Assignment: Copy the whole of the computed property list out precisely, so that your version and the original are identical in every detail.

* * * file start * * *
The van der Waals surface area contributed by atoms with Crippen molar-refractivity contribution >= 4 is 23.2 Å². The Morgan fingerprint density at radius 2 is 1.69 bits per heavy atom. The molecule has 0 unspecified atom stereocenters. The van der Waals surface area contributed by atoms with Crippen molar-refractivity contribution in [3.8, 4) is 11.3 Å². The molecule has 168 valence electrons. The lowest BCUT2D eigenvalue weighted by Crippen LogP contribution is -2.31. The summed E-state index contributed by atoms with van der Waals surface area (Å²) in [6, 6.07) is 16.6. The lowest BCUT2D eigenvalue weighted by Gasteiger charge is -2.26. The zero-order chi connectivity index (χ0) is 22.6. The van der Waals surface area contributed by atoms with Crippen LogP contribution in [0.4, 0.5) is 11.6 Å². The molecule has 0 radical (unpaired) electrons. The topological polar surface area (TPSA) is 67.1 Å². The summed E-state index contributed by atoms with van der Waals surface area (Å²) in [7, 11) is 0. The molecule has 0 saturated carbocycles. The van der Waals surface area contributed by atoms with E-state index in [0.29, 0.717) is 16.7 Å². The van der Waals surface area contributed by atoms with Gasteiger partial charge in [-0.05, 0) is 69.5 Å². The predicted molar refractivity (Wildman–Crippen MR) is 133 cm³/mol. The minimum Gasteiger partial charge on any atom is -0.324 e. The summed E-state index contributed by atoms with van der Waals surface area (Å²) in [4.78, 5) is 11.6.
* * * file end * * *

The van der Waals surface area contributed by atoms with Crippen molar-refractivity contribution >= 4 is 23.2 Å². The Morgan fingerprint density at radius 2 is 1.69 bits per heavy atom. The molecule has 0 unspecified atom stereocenters. The van der Waals surface area contributed by atoms with Crippen molar-refractivity contribution in [3.8, 4) is 11.3 Å². The molecule has 168 valence electrons. The lowest BCUT2D eigenvalue weighted by Crippen LogP contribution is -2.31. The summed E-state index contributed by atoms with van der Waals surface area (Å²) in [6, 6.07) is 16.6. The lowest BCUT2D eigenvalue weighted by Gasteiger charge is -2.26. The zero-order chi connectivity index (χ0) is 22.6. The van der Waals surface area contributed by atoms with Crippen LogP contribution in [0.4, 0.5) is 11.6 Å². The molecule has 0 radical (unpaired) electrons. The topological polar surface area (TPSA) is 67.1 Å². The summed E-state index contributed by atoms with van der Waals surface area (Å²) in [7, 11) is 0. The molecule has 0 saturated carbocycles. The van der Waals surface area contributed by atoms with E-state index in [0.29, 0.717) is 16.7 Å². The van der Waals surface area contributed by atoms with Gasteiger partial charge in [-0.05, 0) is 69.5 Å². The predicted molar refractivity (Wildman–Crippen MR) is 133 cm³/mol. The minimum Gasteiger partial charge on any atom is -0.324 e. The summed E-state index contributed by atoms with van der Waals surface area (Å²) in [4.78, 5) is 11.6.